Self-Care Strategies: Three Steps to Change Irrational Beliefs

“This shouldn’t be happening!” “This is unfair!” “I do not deserve for this to happen to me.” Have you ever said something along these lines in a moment of exasperation?

According to an article in The Week titled “Changing these 4 beliefs will make you surprisingly happy,” people often hold irrational beliefs reflected in sentiments like these without even realizing it. Renowned psychologist Albert Ellis points out that “beliefs are what cause the majority of unhappiness, anger, and anxiety you experience.” The number one irrational belief is that life is fair, and when things don’t go as we would like, we have the right to be extremely angry. You’ve likely encountered this irrational belief without realizing it at work or in daily life.

The author of the article suggests three steps to battle an irrational belief—identify the underlying belief, dispute that belief, and replace the belief. In other words,

  1. Pause with the issue and identify the root problem. If you are having trouble identifying the root problem, discuss these issues with a partner, spouse, friend or family member.
  2. Dispute the interpretation of the problem as being irrational. Is there any way that your belief is rational?
  3. Then replace the irrational belief with a reasonable stance. Everyone would prefer to be treated fairly in all ways, but things are not always going to work out that way. Are there are other steps you could take to prevent the problem or your reaction to a problem?

The overall message should be, don’t be surprised when life does not go the way you want it to go. By replacing an irrational belief such as “This shouldn’t be happening!” it can decrease your stress levels and improve their decision-making.

To learn about the other three irrational beliefs in the article, click here.

How do you mentally prepare refugees for the U.S. workplace? Share your ideas with us at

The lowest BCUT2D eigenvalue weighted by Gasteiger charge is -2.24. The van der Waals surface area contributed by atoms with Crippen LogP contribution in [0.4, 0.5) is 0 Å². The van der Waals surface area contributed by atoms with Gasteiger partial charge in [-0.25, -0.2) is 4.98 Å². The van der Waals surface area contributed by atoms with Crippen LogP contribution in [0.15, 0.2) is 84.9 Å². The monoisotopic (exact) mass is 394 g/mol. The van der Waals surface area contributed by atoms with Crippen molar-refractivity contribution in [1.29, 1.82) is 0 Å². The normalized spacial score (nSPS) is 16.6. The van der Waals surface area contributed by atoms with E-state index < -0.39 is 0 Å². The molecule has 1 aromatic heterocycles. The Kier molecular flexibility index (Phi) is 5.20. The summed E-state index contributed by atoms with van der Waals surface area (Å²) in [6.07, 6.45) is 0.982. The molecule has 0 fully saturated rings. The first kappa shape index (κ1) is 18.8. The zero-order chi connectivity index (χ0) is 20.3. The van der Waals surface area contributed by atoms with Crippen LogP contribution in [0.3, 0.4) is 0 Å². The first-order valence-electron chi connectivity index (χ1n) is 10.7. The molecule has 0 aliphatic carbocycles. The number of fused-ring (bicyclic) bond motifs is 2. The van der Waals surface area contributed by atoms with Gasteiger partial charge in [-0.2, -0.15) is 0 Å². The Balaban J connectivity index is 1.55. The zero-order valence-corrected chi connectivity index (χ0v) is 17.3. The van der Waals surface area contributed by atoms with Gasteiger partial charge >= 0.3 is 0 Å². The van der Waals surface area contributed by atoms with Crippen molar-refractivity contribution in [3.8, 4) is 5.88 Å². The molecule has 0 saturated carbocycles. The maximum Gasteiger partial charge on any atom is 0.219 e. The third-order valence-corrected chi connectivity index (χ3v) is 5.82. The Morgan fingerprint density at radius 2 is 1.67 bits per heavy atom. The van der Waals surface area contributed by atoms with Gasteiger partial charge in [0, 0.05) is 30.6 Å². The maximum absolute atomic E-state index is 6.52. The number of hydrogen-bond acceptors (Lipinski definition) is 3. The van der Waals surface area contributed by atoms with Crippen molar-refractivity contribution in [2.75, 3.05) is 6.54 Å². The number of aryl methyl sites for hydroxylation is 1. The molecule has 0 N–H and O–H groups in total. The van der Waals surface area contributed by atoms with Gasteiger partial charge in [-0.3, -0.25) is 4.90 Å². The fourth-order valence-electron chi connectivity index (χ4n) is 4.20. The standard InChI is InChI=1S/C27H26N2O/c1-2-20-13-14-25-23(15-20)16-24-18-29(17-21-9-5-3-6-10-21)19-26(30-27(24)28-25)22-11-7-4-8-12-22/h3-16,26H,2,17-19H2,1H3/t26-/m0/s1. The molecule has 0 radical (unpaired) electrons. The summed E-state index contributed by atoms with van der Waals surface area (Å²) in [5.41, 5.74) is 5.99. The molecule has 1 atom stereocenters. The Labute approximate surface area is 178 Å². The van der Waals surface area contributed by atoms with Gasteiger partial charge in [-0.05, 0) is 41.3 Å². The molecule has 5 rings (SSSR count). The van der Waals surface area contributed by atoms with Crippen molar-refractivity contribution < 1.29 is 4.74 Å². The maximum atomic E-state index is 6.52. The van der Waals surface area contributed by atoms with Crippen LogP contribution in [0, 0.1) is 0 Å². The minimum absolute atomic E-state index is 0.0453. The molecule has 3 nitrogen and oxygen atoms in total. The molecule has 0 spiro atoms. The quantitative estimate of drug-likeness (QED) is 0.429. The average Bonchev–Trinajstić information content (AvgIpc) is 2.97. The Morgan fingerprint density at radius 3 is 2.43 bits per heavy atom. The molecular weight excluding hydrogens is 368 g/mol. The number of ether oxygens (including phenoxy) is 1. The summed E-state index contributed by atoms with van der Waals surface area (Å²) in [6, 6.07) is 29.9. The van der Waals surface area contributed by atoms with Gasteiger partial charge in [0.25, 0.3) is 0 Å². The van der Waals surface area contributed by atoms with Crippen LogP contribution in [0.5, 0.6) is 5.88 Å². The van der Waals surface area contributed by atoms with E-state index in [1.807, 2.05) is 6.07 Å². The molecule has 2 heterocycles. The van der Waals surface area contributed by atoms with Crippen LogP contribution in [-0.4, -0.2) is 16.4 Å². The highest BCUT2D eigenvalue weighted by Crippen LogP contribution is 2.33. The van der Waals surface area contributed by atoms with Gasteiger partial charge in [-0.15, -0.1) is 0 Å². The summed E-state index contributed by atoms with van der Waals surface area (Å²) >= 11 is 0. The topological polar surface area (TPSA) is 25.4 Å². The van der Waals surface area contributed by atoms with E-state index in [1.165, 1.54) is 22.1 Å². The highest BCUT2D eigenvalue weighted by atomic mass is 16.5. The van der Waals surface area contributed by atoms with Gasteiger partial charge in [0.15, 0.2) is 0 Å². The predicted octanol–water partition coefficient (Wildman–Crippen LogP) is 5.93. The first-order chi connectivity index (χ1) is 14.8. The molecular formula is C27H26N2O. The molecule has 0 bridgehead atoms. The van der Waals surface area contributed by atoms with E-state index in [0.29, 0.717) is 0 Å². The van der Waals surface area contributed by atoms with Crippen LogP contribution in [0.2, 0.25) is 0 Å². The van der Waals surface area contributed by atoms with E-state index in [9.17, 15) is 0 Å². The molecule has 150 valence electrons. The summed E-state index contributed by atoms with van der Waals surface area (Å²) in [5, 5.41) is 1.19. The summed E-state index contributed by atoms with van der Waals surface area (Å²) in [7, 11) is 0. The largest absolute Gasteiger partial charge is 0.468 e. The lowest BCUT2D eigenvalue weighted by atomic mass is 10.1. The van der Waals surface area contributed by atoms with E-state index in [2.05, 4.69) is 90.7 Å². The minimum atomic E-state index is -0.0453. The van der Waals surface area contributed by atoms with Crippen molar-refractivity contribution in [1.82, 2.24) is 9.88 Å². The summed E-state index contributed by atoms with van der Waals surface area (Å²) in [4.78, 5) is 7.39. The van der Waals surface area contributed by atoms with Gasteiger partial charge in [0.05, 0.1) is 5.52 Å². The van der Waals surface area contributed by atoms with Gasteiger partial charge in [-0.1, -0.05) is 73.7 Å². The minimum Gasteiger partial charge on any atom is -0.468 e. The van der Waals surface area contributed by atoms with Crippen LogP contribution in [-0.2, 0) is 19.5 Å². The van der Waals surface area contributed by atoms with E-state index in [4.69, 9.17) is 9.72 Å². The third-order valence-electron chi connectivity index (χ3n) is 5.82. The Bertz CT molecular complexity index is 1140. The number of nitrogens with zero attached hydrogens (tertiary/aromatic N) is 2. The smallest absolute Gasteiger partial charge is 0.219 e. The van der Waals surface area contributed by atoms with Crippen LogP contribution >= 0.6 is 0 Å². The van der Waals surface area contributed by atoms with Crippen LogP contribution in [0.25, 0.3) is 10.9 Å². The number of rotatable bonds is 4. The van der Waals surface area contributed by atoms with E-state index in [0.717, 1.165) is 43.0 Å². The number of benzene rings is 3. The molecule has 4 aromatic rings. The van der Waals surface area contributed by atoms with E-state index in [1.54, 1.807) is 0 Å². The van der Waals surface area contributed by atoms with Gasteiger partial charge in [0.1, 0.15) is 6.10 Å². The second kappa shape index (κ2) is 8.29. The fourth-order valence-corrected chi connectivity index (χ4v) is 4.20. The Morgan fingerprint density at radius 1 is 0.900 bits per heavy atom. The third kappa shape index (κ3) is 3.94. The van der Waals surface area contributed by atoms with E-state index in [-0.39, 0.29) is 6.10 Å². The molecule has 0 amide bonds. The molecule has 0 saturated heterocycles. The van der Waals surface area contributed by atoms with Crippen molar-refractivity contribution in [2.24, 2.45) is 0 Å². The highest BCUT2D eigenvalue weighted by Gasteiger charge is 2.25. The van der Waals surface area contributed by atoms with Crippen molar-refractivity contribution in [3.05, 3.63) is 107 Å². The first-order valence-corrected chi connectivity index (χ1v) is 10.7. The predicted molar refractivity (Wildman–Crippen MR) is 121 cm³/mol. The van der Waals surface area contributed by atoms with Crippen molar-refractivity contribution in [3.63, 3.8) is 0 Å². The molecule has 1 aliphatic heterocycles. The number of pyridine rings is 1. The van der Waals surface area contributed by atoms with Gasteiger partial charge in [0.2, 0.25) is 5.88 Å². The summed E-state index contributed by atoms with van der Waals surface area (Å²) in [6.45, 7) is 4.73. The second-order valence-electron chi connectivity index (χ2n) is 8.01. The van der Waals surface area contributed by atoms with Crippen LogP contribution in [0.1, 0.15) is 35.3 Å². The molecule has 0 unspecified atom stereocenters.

Please follow and like us:

How Self Disclosure Can Boost Client Outcomes

Throwback Thursday: a classic Higher blog post that covers the fundamentals of our work.

March is Social Work Month. The principles, techniques and philosophy behind human services deepen the impact of our work on refugee self sufficiency.

If you’re lucky enough to have a professionally trained social worker on your team, you already know about this phenomenal resource. If you don’t, enjoy our multi-post tribute to the expertise our social worker colleagues bring to our work.

Self Disclosure: What, When and How?


Please follow and like us:

Sleep and Self Care. Both Important for Our Work.

Cross-cultural communication. Driving all over the place. Difficult conversations with employers. Frantic calls from clients. Training clients on public transportation. Long meetings. Cold-calling. Working in refugee employment is rewarding AND exhausting!

Most of the time we look to techniques, best-practices and strategies to make us successful in our work, but we often forget about the importance of self-care. If we burn out, our clients won’t get the services they deserve.

Effective self-care requires discipline and means forming new habits. Developing a new rhythm won’t happen overnight. But one thing that can happen overnight is you getting enough sleep! Here’s a video from Fast Company to inspire you to take this first small step towards being healthier and more productive at work.

Start with this “baby step” and then spend some time exploring other self-care strategies. The University of Buffalo’s School of Social Work has developed a “Self-Care Starter Kit” that provides many helpful suggestions and resources.

Please follow and like us: